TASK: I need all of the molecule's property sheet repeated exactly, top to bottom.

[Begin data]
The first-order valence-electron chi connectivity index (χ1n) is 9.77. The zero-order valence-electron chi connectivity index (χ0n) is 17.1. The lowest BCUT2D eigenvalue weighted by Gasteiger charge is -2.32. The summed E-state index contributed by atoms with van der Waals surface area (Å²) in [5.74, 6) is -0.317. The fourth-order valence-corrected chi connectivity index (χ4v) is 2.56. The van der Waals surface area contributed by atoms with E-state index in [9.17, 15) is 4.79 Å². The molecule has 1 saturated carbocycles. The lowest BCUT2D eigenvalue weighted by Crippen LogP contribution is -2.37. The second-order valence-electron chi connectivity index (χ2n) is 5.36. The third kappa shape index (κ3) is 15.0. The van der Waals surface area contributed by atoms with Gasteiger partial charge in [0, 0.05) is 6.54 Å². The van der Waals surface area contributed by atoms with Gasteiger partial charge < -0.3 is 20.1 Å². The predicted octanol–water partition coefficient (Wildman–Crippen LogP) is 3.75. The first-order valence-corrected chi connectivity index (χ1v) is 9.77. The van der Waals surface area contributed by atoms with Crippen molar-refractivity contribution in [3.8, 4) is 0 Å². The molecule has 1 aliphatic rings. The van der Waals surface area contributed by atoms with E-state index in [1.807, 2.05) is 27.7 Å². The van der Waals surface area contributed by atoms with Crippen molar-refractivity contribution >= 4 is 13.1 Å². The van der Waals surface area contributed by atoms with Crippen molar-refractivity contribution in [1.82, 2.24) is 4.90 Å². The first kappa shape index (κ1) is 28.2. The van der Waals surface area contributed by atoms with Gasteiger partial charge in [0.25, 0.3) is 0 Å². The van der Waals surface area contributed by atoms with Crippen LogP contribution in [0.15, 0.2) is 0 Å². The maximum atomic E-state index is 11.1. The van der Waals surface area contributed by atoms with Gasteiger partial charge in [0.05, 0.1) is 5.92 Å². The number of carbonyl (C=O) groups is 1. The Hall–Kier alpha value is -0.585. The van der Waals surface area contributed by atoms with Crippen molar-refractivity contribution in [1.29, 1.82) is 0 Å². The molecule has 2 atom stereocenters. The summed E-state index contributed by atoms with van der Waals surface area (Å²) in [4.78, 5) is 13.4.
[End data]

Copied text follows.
The first-order valence-electron chi connectivity index (χ1n) is 9.77. The zero-order valence-electron chi connectivity index (χ0n) is 17.1. The lowest BCUT2D eigenvalue weighted by Gasteiger charge is -2.32. The summed E-state index contributed by atoms with van der Waals surface area (Å²) in [5.74, 6) is -0.317. The fourth-order valence-corrected chi connectivity index (χ4v) is 2.56. The van der Waals surface area contributed by atoms with E-state index in [9.17, 15) is 4.79 Å². The molecule has 1 saturated carbocycles. The lowest BCUT2D eigenvalue weighted by Crippen LogP contribution is -2.37. The second-order valence-electron chi connectivity index (χ2n) is 5.36. The third kappa shape index (κ3) is 15.0. The van der Waals surface area contributed by atoms with Gasteiger partial charge in [0, 0.05) is 6.54 Å². The van der Waals surface area contributed by atoms with Gasteiger partial charge < -0.3 is 20.1 Å². The predicted octanol–water partition coefficient (Wildman–Crippen LogP) is 3.75. The first-order valence-corrected chi connectivity index (χ1v) is 9.77. The van der Waals surface area contributed by atoms with Crippen molar-refractivity contribution in [3.8, 4) is 0 Å². The molecule has 1 aliphatic rings. The van der Waals surface area contributed by atoms with E-state index in [1.807, 2.05) is 27.7 Å². The van der Waals surface area contributed by atoms with Crippen molar-refractivity contribution >= 4 is 13.1 Å². The van der Waals surface area contributed by atoms with Crippen molar-refractivity contribution in [1.82, 2.24) is 4.90 Å². The first kappa shape index (κ1) is 28.2. The van der Waals surface area contributed by atoms with Gasteiger partial charge in [0.25, 0.3) is 0 Å². The van der Waals surface area contributed by atoms with Crippen LogP contribution in [0.15, 0.2) is 0 Å². The maximum atomic E-state index is 11.1. The van der Waals surface area contributed by atoms with Gasteiger partial charge in [0.05, 0.1) is 5.92 Å². The number of carbonyl (C=O) groups is 1. The Hall–Kier alpha value is -0.585. The van der Waals surface area contributed by atoms with Crippen molar-refractivity contribution in [1.29, 1.82) is 0 Å². The molecule has 2 atom stereocenters. The summed E-state index contributed by atoms with van der Waals surface area (Å²) in [4.78, 5) is 13.4.